So long, Ben Bernanke: a personal goodbye

By Kim Gittleson
BBC business reporter, New York

Image source, Getty Images
Image caption,
So long, Ben: Mr Bernanke steps down after eight years at the helm of the Federal Reserve

We all have moments from our youth that we'd like to forget - braces, unfortunate haircuts, an obsession with certain boy bands. Here's my little secret: my teenage crush was Ben Bernanke.

As his tumultuous eight-year term as head of the US Federal Reserve comes to a close, I thought it time to finally air this fact.

How it happened: I was part of a competition, aimed at secondary school students, in which four of my classmates and I pretended to be members of the Federal Open Market Committee (FOMC) during a policy meeting, arguing over interest rates.

Did I mention I was a particularly cool teenager?

Image caption,
Kim Gittleson (centre) with her teammates and coach at the Fed

But I wasn't the only teenager ready to tackle the challenges of macroeconomics back in 2004.

Hundreds of eager students across the US were vying for the championship crown in the Fed Challenge programme.

But my friends at Rumson Fair-Haven Regional High School and I were driven.

We eventually found ourselves amongst the elite group of four teams of five, competing in the final round in Washington, DC.

In the hallowed chambers of the actual FOMC meeting room - a gigantic place with cream walls and oil portraits - we gave a 15-minute presentation, discussing the issues we thought the adults usually seated around that polished table fretted over.

It was then that it happened.

Across the table were three judges. One was a bearded member of the board of governors, particularly worried that we had not taken the prospect of rising inflation seriously enough.

Cue the swelling music. And I wasn't just hearing the chimes of victory (because yes, of course, we won).

What struck me, even then, was the sense that this was a man who didn't want to tell me what to think, but rather to make sure I understood.

I would later find out that was deliberate.

Image source, Getty Images
Image caption,
Fed Challenge students played at being the adults who usually sat in these chairs

"When I was an educator, I quickly came to understand that students are most motivated to learn when they can see the connection of the lesson to their own lives," said Mr Bernanke in a recent speech marking 100 years of the Fed.

He added that has been a challenge because "the Fed and its activities, and economics in general, can seem remote from daily concerns".

Even over-ambitious school students like me, lured by the promise of victory and a small scholarship towards university, would often find the words of his predecessor, Alan Greenspan, more than a little opaque.

There's a reason that the journalists who covered the Greenspan era coined the term "fedspeak".

When Mr Bernanke took over as the head of the Fed in 2006, he wanted to change all that - he wanted to do the unthinkable: make Americans care about central banking.

Image source, Getty Images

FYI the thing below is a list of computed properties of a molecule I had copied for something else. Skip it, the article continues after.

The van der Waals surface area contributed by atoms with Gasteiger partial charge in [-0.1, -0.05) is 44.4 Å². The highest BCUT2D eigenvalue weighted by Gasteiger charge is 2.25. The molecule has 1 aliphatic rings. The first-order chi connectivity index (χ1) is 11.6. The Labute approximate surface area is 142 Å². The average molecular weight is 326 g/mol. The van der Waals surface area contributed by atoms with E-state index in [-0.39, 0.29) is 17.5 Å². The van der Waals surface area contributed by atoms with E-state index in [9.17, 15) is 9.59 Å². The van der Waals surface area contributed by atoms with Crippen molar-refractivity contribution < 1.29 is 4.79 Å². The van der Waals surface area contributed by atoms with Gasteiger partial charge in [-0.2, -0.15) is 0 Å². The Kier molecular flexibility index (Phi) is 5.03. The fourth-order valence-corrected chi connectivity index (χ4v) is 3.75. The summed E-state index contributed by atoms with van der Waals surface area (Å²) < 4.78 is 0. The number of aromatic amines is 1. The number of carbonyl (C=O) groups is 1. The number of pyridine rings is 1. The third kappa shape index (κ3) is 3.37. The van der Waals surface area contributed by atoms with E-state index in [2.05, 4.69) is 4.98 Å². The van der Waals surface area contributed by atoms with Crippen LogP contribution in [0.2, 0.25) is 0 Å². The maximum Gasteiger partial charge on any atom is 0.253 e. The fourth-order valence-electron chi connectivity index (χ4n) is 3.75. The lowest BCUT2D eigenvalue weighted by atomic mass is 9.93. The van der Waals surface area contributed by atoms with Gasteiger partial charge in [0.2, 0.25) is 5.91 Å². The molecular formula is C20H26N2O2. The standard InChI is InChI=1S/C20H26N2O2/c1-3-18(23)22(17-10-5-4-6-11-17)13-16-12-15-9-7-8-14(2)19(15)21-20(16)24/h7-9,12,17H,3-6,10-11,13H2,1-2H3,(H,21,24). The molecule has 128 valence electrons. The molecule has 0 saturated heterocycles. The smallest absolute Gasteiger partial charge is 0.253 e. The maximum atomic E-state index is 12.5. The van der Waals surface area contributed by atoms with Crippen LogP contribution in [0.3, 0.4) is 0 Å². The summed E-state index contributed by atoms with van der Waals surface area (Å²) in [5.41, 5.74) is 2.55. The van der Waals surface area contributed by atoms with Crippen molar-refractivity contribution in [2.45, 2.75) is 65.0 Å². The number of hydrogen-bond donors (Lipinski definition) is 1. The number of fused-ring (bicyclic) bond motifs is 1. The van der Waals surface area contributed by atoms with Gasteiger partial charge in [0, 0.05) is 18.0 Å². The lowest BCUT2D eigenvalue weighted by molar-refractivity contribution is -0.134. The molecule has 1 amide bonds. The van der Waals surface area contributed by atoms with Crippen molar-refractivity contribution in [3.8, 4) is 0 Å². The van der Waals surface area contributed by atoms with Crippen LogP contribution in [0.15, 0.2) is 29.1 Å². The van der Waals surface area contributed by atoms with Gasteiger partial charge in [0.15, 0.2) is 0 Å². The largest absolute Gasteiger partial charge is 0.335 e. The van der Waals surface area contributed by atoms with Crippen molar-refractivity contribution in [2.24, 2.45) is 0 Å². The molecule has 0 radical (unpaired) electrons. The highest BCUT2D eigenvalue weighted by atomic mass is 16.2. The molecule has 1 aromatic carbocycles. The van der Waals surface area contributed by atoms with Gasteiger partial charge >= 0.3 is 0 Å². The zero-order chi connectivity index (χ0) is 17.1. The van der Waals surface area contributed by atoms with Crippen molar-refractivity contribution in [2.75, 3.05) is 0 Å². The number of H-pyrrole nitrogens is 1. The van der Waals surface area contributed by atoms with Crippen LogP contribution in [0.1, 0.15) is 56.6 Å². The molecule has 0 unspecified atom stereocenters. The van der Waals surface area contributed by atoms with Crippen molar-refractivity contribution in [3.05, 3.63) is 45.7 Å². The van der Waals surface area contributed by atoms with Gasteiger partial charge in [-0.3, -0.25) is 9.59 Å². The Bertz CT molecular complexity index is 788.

Image caption,
Mr Bernanke's predecessor Alan Greenspan was known for his opaque utterances

"Increasing the Fed's transparency, openness, and accountability has been one of my top priorities as chairman," Mr Bernanke said.

"A more open Fed, in my view, is both a more effective and more democratically legitimate institution," he explained in that same speech.

It was, and continues to be, a daunting task.

According to a recent survey, 61% of Americans were unable to pass a basic test of financial literacy that included questions on interest rates, a key part of the Fed's toolkit.

And the financial crisis, which hit two years into his term in 2008, made communication an even more difficult - but also more crucial - goal.

So, Mr Bernanke added press conferences to discuss the Fed's decisions - not only on interest rates but a host of other strange and unusual measures such as the policy of "quantitative easing" and forward guidance.

He attempted to build consensus within the Fed about a proper communications strategy.

"In response to a financial crisis and a deep recession, the Fed's monetary policy communications have proved far more important and have evolved in different ways than I would have envisioned eight years ago," he has said.

It's an evolution that continues, and that his successor, Janet Yellen, has said she is committed to continuing into the foreseeable future.

Image source, Getty Images
Image caption,
Exit stage left: Ben Bernanke leaves his last press conference as chair in December

Returning to the subject of young love, my relationship with Mr Bernanke didn't end in secondary school.

Four years later, Mr Bernanke arrived as the speaker at my university graduation.

He opened his remarks by noting that, unlike his predecessors at the podium, who were normally tapped to give humorous speeches, "central bankers don't do satire as a rule, so I am going to have to strive for 'kind of interesting'".

That's when my crush turned into something closer to inspiration.

Central banking is hard.

It's boring, opaque, and discussed in a jargon that's unfriendly to all but the most dedicated observers - something I realised as a teenager struggling to decipher economic data in preparation for the competition.

But learn how to decode and interpret that chain of acronyms - CPI, PPI, PCE - and it can seem like a revelation, or at least something more than "kind of interesting".

And now, deciphering is what I do - or attempt to do - everyday.

So goodbye, Ben. The crush may have faded but the lesson lives on.